Getting to Jacksonville is simple. Win more games than any of the other teams in your six team division and you will go.

Clemson will have a crack at all of the teams in their Atlantic Division (Maryland, N.C. State, Wake Forest, Boston College, and Florida State). Winning each of those games would certainly help put Clemson in position to be the Atlantic Division winner. But the Tigers can also benefit from those teams in the Atlantic Division losing to Coastal teams throughout the year.

The Atlantic Champion (barring a tie in the record) will be the team with the best record regardless of how they fared in their own division. So Clemson could lose to Florida State and Boston College and still be the Atlantic representative in the Championship Game if FSU and BC were to lose more conference games than Clemson. How you fare against your own division, while important, is really no more important than how you fare against the other division (assuming no tie in records).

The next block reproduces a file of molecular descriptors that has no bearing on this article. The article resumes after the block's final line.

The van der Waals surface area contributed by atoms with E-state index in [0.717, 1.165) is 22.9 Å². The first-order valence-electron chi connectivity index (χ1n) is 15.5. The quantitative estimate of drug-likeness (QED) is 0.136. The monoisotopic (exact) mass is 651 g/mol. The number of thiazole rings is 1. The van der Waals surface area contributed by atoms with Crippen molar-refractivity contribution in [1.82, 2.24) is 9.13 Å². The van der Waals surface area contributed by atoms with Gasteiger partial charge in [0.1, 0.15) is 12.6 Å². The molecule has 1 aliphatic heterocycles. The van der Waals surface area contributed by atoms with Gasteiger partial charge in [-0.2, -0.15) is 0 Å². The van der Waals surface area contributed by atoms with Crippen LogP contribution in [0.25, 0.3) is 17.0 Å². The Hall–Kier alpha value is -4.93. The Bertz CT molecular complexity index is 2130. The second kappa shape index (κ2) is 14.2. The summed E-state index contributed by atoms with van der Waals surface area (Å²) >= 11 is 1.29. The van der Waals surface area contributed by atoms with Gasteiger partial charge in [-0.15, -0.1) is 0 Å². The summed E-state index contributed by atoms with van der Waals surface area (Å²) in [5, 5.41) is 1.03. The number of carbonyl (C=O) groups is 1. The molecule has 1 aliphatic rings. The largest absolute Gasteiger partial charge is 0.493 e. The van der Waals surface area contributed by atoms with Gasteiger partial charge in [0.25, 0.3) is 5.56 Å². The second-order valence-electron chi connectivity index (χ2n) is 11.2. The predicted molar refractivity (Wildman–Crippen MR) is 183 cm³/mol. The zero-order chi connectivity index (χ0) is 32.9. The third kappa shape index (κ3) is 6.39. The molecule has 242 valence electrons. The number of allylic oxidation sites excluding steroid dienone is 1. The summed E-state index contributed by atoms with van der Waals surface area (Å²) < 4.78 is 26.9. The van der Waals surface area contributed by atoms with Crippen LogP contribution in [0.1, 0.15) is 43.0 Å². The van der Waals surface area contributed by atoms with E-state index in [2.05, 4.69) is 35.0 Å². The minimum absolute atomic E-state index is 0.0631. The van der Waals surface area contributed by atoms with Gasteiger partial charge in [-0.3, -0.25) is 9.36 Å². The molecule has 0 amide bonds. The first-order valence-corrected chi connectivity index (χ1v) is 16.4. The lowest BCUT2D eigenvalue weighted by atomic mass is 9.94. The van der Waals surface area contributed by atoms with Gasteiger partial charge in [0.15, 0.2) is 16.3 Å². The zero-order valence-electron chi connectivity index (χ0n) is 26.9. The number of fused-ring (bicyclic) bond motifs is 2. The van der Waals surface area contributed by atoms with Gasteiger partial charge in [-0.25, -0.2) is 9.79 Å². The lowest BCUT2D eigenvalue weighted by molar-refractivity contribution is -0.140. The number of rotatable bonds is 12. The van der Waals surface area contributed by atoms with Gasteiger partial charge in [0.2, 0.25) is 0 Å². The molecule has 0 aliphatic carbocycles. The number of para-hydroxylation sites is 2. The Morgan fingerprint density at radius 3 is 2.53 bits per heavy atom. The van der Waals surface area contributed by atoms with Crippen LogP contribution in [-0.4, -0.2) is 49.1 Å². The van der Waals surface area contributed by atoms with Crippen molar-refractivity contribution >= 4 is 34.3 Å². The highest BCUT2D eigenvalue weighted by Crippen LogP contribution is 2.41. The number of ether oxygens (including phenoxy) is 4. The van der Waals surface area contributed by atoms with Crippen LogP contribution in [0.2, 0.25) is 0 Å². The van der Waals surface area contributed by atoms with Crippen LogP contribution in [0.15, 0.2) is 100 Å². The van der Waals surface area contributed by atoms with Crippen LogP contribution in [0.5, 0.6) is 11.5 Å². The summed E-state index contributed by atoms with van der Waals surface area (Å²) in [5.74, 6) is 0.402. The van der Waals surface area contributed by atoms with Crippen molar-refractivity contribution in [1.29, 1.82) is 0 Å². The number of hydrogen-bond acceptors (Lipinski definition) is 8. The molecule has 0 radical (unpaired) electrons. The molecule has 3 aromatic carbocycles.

With that being said, each week you will be pulling for teams in the Atlantic Division to lose if they are playing a team in the Coastal Division. Take the September 4th N.C. State versus Virginia Tech game this coming football season. In the past you may pull for State because they were the underdog. Not anymore. A win by Tech puts a member of Clemson’s Atlantic Division at 0-1, which of course is a good thing for Clemson.

Atlantic Coastal
ClemsonGeorgia Tech
NC StateNorth Carolina
Wake ForestDuke
Boston CollegeVirginia Tech
Florida StateMiami

Miami at Florida State on September 5th might be a game you would pull for FSU because of Papa Bowden. Not anymore. A Miami win puts the Atlantic Division favorite Seminoles at 0-1 in the ACC, which of course is good for Clemson.

A quick scan of the two divisions seems to me as if the ACC was broken into two fairly evenly distributed divisions as far as football goes. Each division has a national powerhouse (FSU in Atlantic and Miami in Coastal). The bottom of the Coastal Division (Duke and North Carolina) is weak but the middle of the Atlantic is weak (N.C. State and Maryland).

I can certainly see a situation where two losses in the conference could still get you to Jacksonville in either division. And it is hard for me to envision any ACC team in either division going undefeated in conference play.